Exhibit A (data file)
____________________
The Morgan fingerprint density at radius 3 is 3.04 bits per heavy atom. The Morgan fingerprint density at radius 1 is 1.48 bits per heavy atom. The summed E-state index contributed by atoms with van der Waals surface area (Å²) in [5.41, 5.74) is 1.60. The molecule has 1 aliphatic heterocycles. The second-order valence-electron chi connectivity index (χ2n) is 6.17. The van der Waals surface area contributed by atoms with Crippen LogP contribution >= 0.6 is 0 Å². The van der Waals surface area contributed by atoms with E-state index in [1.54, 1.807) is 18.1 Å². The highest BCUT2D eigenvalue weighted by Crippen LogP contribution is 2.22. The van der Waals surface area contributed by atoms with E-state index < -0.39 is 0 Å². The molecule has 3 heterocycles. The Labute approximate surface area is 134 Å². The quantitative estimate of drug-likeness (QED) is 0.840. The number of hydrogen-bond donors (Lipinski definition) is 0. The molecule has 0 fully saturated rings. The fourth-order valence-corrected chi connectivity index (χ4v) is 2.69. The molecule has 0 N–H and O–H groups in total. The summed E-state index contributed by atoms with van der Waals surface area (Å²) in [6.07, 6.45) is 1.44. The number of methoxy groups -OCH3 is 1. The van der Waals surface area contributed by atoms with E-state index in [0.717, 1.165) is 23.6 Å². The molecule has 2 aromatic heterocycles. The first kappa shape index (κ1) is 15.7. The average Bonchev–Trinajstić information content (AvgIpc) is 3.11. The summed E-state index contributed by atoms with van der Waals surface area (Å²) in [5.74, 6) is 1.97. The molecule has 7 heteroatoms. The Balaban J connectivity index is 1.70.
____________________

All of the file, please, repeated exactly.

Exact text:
The Morgan fingerprint density at radius 3 is 3.04 bits per heavy atom. The Morgan fingerprint density at radius 1 is 1.48 bits per heavy atom. The summed E-state index contributed by atoms with van der Waals surface area (Å²) in [5.41, 5.74) is 1.60. The molecule has 1 aliphatic heterocycles. The second-order valence-electron chi connectivity index (χ2n) is 6.17. The van der Waals surface area contributed by atoms with Crippen LogP contribution >= 0.6 is 0 Å². The van der Waals surface area contributed by atoms with E-state index in [1.54, 1.807) is 18.1 Å². The highest BCUT2D eigenvalue weighted by Crippen LogP contribution is 2.22. The van der Waals surface area contributed by atoms with E-state index < -0.39 is 0 Å². The molecule has 3 heterocycles. The Labute approximate surface area is 134 Å². The quantitative estimate of drug-likeness (QED) is 0.840. The number of hydrogen-bond donors (Lipinski definition) is 0. The molecule has 0 fully saturated rings. The fourth-order valence-corrected chi connectivity index (χ4v) is 2.69. The molecule has 0 N–H and O–H groups in total. The summed E-state index contributed by atoms with van der Waals surface area (Å²) in [6.07, 6.45) is 1.44. The number of methoxy groups -OCH3 is 1. The van der Waals surface area contributed by atoms with E-state index in [0.717, 1.165) is 23.6 Å². The molecule has 2 aromatic heterocycles. The first kappa shape index (κ1) is 15.7. The average Bonchev–Trinajstić information content (AvgIpc) is 3.11. The summed E-state index contributed by atoms with van der Waals surface area (Å²) in [5.74, 6) is 1.97. The molecule has 7 heteroatoms. The Balaban J connectivity index is 1.70.